Abstract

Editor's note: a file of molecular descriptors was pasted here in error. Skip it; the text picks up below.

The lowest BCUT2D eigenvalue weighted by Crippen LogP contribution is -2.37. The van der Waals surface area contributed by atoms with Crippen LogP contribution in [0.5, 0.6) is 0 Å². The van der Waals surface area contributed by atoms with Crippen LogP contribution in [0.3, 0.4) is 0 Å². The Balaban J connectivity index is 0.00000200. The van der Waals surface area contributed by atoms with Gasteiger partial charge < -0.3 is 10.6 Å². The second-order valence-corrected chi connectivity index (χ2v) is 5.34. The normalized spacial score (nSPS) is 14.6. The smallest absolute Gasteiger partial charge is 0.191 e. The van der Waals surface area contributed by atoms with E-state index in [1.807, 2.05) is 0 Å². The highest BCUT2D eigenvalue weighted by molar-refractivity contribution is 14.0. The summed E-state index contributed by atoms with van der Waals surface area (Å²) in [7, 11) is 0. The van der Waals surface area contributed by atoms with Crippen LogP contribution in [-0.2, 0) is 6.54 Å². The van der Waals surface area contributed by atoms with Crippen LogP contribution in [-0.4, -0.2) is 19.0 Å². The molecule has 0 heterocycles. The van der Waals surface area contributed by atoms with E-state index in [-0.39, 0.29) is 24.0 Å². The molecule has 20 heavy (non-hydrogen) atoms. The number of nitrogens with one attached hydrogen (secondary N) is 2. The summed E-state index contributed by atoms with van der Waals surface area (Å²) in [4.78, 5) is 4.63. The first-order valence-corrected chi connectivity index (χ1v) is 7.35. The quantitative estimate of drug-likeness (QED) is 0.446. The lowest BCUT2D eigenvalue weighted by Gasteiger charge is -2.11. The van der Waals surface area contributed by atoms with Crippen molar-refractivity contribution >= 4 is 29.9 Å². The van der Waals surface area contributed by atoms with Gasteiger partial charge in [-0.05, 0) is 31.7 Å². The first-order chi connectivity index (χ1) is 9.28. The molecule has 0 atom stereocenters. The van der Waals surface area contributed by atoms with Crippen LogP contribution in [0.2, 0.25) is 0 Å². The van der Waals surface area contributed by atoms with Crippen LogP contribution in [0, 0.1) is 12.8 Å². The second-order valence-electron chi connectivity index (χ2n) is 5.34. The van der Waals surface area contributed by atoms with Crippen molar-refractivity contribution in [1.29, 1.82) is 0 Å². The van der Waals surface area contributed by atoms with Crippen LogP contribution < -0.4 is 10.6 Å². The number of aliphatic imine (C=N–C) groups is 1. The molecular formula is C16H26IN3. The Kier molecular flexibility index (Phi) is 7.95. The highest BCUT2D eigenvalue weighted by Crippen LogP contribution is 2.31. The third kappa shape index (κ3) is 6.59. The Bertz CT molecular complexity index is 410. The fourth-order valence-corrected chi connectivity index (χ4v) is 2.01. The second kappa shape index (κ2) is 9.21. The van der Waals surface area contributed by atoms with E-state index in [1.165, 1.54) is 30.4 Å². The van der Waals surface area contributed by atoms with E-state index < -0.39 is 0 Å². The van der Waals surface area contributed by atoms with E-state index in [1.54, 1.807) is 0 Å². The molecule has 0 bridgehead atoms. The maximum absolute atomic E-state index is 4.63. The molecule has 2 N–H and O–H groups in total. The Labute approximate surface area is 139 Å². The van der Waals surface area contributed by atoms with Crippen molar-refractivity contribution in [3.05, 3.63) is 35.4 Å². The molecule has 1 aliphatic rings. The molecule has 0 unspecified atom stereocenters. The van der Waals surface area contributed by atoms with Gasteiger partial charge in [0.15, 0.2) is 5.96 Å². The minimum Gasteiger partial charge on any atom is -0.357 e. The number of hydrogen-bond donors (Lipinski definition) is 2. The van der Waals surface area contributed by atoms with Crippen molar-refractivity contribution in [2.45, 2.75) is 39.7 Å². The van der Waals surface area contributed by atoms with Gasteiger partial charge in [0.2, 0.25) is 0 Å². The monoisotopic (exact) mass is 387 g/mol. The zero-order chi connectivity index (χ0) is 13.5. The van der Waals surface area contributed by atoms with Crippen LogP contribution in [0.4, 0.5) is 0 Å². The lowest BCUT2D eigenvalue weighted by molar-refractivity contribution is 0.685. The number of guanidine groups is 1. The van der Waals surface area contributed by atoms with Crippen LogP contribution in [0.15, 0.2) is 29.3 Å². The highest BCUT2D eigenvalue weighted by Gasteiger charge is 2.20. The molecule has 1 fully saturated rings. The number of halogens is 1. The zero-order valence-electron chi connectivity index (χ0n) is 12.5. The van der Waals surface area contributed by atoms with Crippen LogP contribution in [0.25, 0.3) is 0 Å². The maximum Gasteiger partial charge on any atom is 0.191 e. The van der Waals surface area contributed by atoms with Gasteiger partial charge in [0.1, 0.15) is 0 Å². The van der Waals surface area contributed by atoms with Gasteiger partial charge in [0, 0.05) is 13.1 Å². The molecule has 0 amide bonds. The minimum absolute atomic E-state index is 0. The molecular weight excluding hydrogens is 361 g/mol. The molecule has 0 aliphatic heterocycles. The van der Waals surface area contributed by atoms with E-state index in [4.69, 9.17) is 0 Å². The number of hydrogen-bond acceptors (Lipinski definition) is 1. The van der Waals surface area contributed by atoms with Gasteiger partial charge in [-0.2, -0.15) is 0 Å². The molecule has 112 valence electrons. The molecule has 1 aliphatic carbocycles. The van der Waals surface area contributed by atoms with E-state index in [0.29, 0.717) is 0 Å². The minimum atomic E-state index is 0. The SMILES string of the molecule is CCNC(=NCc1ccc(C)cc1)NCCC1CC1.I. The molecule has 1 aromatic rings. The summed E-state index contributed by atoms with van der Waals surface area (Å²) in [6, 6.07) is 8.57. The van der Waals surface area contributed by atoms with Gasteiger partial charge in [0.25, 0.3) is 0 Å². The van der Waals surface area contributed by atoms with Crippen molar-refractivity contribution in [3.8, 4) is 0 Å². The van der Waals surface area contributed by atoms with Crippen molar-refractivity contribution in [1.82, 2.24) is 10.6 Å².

The purpose of this investigation was to test the ontogenetic principle that the development of proximal postural stability precedes, and is necessary for, the development of distal fine motor control. The Posture and Fine Motor Assessment of Infants (Case-Smith, 1987) was used to examine the relationship between proximal and distal motor function in 60 normal infants. Low positive partial correlations were found between components of posture and fine motor control. Although all partial correlations, except those between the head component of postural control and the fine motor scores, were significant, they were not strong enough to support the validity of the proximal–distal principle. They appear instead to reflect a functional rather than an ontogenetic relationship. These findings have implications for treatment and further research.

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